“Two of these were Republican seats,” Frost said, referring to Chambliss and McCrery’s seats. “The Jefferson seat was just an unusual situation where you had this member who was under this enormous ethical cloud.”
According to Frost, those results show little more than that Republicans can win in the South, &dquo;the one part of the country where the Republicans are still dominant.”
DCCC spokesman Doug Thornell was even more dismissive in swatting down the suggestion that Republicans have picked up steam.
“Republicans are bankrupt of ideas and lurching for anything to exploit,” Thornell said.
He pointed out that Republicans have had some bad news of their own lately: a slow tally of provisional ballots recently propelled Democrat Mary Jo Kilroy into retiring Rep. Deborah Pryce’s (R-Ohio) seat, and retiring Rep. Vito Fossella (R-N.Y.) was on Monday sentenced to five days in jail for drunk driving.
“The reality is that in the last few days they lost yet another House seat in a district they have held since 1966, had one of their members sentenced to jail time and barely held onto an overwhelming Republican district in the Deep South,” he said. “Clearly, the GOP propaganda machine is working overtime to spin this as a good week for them.”
But even if Democrats are shrugging off disappointing election returns, the Blagojevich scandal and Rangel’s persistent ethics issues threaten to be an ongoing distraction, at least in the near-term.
The allegations against Rangel, which involve multiple allegations of corruption and tax fraud, will be addressed by a House Ethics Committee report in January.
Blagojevich’s problems have a less specific timetable for resolution, and the governor has given no indication, so far, that he intends to resign his office.
“The Illinois thing has the potential for being a problem for Democrats, if we can’t contain it just to Blagojevich and Illinois,” Frost conceded, suggesting that a special election for Obama’s Senate seat could provide an opening for a Republican challenger, particularly if the Illinois legislature doesn’t provide for a runoff election and numerous Democrats file for the seat.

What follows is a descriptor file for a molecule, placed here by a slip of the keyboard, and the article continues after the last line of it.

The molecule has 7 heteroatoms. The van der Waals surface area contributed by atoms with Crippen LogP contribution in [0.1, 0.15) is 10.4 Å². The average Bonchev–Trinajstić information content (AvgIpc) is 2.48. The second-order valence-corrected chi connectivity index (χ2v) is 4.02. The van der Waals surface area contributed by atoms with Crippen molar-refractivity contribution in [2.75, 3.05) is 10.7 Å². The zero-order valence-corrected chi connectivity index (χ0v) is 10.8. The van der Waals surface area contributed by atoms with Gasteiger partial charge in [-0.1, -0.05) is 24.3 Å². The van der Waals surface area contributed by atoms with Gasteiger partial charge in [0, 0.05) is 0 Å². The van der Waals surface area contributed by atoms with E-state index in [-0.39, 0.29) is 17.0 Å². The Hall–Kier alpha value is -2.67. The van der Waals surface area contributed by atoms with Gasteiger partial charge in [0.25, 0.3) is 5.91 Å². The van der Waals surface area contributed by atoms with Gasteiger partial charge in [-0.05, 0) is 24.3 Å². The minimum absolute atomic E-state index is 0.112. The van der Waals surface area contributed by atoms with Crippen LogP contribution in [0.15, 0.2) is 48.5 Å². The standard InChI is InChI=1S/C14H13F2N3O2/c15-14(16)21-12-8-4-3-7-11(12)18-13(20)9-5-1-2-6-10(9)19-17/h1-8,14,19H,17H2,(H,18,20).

On Tuesday, when news leaked out of Blagojevich’s arrest, Republicans – including several of the candidates running for Republican National Committee chair – jumped on the scandal as an opportunity to link President-elect Obama to crooked Chicago politics.
“Rep. [Eric] Cantor and I both put out statements yesterday and called on Barack Obama to be a different kind of president,” RNC Chair Mike Duncan told Politico Wednesday. “He lost a day yesterday. He did not perform very well.”
Obama initially avoided calling on Blagojevich to resign, before his press secretary made a statement Wednesday echoing other Illinois politicians’ demands that the embattled governor step down. All 50 Democratic senators signed a letter Wednesday calling on Blagojevich to resign.
If the Blagojevich affair has the potential to damage Obama’s image, it hasn’t registered just yet. The Gallup tracking poll that measures Obama’s favorability and public confidence ratings showed Wednesday that 71 percent of the public had a positive impression of the President-elect, compared with just 19 percent that had a negative impression.
Sixty-five percent of Americans said they had confidence in him. Just 24 percent disagreed.